From the October 2021 print edition
There has been a paradigm shift in logistics, and it isn’t a subtle one. The logistics of things has been propelled into the spotlight. The how, who, what and where, didn’t impact the day-to-day decision of purchasing in years past. The thinking was, “it’ll get there when it gets there” or “we’re out of stock, here’s a rain check.”
Multiple converging events have changed our worldview regarding how our products are moved. Boats, trains, planes and trucks have come together to provide a solution. Enter the star of the show: the multimodal movement of freight.
The forces driving this shift are e-commerce and just-in-time delivery. More important,
the desire for right-to-door delivery or final mile is warping supply chains to develop solutions once thought impossible. Competition in global markets has meant the adoption of strategies such as total quality management, flexible manufacturing systems, agile manufacturing, lean production and quick response manufacturing, among others. These forces call for on-time, door-to-door delivery and minimizing waste of time and money.
Customers do not focus on the different modes of transport. Rather, they focus on performance, such as door-to-door service, from multimodal transportation operators. Door-to-door service is achieved through using multimodal transportation. That’s what makes it strategically important.
Globalization’s rapid growth has pushed the demand for freight transportation, which increases year by year. To meet that demand in more viable ways, different service providers must combine different modes of transportation. The multimodal freight transportation developed as the most sustainable form of transportation between origin and destination. The best way to achieve better logistical integration is through increasing cooperation and integration within a supply chain distribution network. Those involved in the supply chain, including shippers, logistics service providers, or governments that make policies, have different objectives. They pressure transportation providers to achieve more sustainable freight transportation and to reduce other transportation waste like congestion, CO2 emissions and accidents. They also promote better vehicle utilization.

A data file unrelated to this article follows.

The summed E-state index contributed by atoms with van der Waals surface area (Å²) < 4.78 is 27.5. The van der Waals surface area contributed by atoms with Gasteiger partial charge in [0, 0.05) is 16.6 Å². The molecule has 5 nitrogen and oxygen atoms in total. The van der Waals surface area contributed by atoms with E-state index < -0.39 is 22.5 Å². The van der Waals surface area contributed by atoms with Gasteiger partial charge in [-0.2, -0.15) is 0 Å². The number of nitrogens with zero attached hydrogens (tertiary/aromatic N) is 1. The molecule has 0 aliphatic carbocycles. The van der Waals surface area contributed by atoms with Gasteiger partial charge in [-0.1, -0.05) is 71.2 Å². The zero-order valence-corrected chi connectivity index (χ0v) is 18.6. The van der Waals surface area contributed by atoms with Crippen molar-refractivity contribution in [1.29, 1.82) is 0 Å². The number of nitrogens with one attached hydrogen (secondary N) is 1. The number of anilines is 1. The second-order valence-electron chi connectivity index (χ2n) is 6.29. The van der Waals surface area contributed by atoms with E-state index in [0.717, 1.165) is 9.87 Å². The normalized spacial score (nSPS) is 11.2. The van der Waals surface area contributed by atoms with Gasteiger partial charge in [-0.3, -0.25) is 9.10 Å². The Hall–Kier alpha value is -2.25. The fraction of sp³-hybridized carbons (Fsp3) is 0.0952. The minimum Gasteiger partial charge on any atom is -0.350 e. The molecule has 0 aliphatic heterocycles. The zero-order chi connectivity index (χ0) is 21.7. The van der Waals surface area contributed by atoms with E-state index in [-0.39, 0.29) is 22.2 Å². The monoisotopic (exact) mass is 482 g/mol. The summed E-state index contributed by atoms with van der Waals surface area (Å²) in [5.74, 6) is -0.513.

The quality of multimodal logistics, together with what products are offered, helps define the competitiveness of products. The transportation network includes a centralized source warehouse (hub and spoke methods), a set of destination warehouses (RDC), and intermediate transshipment terminals.
The design of the intermodal transport network is about having options. Customers focus on optimal control of performance and cost in selecting their modes of transportation. That’s why multimodal solutions make the most sense to global customers.
The catalyst for multimodal systems is the integration of information and communication. Information and communication technology acts like a nexus and offers multiple benefits to organizations. For example, it provides real-time visibility, efficient data exchange and better flexibility to react to unexpected changes during shipments.
Cloud software has driven traditional static software out and provided a dynamic means
to provide solutions. It also gives real-time updates and allows for different work locations. Cloud computing, social networking and wireless communication have changed how information is shared and supply chains are structured. The antique cue card system of dispatching could not achieve this depth.
The concept of cross solutions is what drove intermodal networks to emerge from truck and rail providers as they both saw an opportunity to provide a competitive edge. Trucking companies had the flexibility of being able to dray to customer to bring the rail closer to hubs that lack infrastructure while being connected to the rail network for visibility and cost savings. Companies that can now flex between rail and road can mostly bypass any “acts of God” that occur that impact one mode or another.